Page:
Certified Priority Restoration A/A/O Cheryl Coakley v. Universal Ins. Co. of North America, 2021 Fla. App. LEXIS 12096 (Fla. 4th DCA, Aug. 18, 2021)
Fourth DCA affirms summary judgment in favor Universal after payment of $3,000 reasonable emergency measures limit as the assignee failed to request prior authorization to exceed the $3,000 limit.
In Certified Priority, the Court upheld an Order granting Summary Judgment in favor of Universal, finding that the Appellant failed to abide by the policy condition requiring prior authorization from the insurer before proceeding with emergency measures in excess of $3,000 or 1% of the Coverage A policy limits. The insured property sustained damage by water leading the Insured to retain the services of Certified Priority Restoration (CPR) and assign the right to recover insurance benefits under the policy. CPR subsequently performed emergency measures on the property and submitted an invoice to Universal for $8,710.84. Universal provided a check in the amount of $3,000, citing the policy provision requiring prior authorization by the insurer for emergency measures in excess of $3,000 or 1% of the Coverage A policy limits.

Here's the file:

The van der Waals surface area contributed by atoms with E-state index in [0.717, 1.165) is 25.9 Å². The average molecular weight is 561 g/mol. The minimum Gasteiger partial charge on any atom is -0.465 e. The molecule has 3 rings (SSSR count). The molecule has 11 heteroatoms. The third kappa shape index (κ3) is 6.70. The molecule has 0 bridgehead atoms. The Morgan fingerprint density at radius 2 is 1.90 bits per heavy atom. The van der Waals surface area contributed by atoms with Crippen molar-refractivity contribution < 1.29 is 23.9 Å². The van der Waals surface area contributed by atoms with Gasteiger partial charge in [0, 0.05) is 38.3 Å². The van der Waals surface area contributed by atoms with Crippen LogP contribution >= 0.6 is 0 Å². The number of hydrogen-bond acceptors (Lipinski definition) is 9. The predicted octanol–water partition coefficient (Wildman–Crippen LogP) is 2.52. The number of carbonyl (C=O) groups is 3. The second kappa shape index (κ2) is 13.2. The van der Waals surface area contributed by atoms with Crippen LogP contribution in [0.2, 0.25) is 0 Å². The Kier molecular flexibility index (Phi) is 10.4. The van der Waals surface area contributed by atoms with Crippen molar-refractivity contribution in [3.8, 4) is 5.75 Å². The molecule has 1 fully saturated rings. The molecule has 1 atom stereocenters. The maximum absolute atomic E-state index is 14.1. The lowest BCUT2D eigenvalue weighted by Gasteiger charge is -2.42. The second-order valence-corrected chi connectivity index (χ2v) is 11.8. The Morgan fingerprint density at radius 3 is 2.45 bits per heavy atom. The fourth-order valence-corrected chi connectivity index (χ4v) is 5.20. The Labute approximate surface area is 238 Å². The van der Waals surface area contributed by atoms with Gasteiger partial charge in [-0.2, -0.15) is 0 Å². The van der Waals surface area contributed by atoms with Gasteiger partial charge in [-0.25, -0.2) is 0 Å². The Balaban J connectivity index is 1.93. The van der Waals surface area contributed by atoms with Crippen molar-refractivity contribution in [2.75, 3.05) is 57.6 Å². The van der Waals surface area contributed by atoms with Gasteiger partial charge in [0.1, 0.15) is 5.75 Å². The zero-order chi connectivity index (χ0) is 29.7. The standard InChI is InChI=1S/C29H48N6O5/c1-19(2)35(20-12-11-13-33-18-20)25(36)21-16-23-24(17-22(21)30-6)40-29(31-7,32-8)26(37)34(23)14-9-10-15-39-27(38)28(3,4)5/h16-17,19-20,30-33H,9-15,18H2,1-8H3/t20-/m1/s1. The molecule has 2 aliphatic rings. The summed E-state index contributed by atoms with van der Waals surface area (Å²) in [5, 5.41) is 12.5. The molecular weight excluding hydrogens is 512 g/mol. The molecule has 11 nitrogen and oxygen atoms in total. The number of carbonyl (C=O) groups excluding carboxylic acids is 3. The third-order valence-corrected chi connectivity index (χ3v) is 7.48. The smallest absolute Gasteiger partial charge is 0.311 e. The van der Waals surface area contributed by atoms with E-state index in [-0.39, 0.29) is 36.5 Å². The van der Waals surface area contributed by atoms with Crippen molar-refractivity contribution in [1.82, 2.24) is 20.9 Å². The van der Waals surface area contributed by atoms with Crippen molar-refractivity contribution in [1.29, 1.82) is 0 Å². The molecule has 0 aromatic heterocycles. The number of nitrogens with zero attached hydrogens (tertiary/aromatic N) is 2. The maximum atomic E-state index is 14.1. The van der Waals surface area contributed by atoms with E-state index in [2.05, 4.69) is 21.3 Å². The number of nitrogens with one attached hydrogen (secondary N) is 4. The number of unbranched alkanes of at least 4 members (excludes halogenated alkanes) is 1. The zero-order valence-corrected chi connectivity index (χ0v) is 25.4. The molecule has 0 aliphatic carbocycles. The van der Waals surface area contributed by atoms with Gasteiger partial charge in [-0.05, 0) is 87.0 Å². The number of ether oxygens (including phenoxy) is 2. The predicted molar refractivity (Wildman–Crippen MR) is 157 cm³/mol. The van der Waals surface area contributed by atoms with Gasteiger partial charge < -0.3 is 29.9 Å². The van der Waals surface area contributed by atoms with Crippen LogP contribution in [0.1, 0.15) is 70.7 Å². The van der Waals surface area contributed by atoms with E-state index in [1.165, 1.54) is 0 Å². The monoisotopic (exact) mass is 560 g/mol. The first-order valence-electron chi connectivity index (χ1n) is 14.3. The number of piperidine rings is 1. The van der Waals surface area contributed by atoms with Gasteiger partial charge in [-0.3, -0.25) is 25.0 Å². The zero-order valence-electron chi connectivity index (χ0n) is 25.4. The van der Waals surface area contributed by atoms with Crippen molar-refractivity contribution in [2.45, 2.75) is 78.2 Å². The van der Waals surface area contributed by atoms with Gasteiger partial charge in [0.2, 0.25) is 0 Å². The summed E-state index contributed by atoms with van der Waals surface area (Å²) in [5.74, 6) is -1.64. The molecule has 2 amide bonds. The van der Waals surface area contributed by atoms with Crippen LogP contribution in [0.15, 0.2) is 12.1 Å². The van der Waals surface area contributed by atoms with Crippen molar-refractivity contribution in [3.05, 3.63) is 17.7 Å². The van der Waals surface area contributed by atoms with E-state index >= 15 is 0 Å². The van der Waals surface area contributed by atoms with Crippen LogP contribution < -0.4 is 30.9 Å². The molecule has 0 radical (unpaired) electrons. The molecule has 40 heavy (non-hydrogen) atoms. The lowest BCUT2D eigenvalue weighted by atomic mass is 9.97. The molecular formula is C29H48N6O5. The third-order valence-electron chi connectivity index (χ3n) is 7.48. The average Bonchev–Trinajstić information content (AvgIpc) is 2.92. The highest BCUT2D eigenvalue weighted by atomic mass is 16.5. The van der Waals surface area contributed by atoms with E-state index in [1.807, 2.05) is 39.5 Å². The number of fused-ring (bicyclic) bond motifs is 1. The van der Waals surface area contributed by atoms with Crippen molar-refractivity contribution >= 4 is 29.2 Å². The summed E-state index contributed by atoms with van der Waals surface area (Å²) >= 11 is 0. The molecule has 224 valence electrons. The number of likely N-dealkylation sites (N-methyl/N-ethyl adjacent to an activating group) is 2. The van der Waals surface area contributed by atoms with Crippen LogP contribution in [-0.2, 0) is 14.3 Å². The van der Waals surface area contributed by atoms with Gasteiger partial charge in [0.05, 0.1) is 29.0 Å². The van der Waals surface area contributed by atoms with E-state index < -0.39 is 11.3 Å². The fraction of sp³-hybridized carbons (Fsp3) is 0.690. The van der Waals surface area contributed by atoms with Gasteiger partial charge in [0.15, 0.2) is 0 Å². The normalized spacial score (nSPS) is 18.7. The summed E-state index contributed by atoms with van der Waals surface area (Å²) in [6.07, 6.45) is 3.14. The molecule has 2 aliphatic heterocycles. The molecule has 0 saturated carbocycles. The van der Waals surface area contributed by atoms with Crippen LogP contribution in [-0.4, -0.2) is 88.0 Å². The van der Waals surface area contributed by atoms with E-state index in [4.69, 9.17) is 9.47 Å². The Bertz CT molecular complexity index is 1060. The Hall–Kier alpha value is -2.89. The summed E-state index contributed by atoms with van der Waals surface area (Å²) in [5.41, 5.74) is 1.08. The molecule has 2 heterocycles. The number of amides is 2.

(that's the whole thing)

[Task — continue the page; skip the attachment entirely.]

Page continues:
After CPR filed suit, Universal moved for summary judgment on two grounds: 1) That Plaintiff failed to make a request to exceed the available limits of coverage for reasonable emergency measures under the subject policy of insurance; and, 2) CPR’s claims are barred by Section 673.3111, Florida Statutes (accord and satisfaction by instrument). The lower court granted the Motion for Summary Judgment on both grounds, and Universal appealed the decision.
Since neither the $3,000 check nor the accompanying written communication contained a “conspicuous statement” as outlined by the statute, the Court found that the facts did not allow for entry the summary judgment on the accord and satisfaction defense asserted by Universal. However, the Court also held that CPR failed to request that the insurer allow CPR to exceed the $3,000 limit before submitting the invoice for the completed work. Specifically, the Court found that even if the AOB contained language that requested to exceed the cap, CPR sent the AOB and invoice after it had already completed the services, thus not providing the carrier an opportunity to object to CPR’s request. Since Universal paid the $3,000 limit as outlined in the policy, the Court found that summary judgment was proper.
Takeaway: In order to exceed the reasonable emergency measures, the assignee must request prior written authorization before it completes services or the damages are capped at $3,000.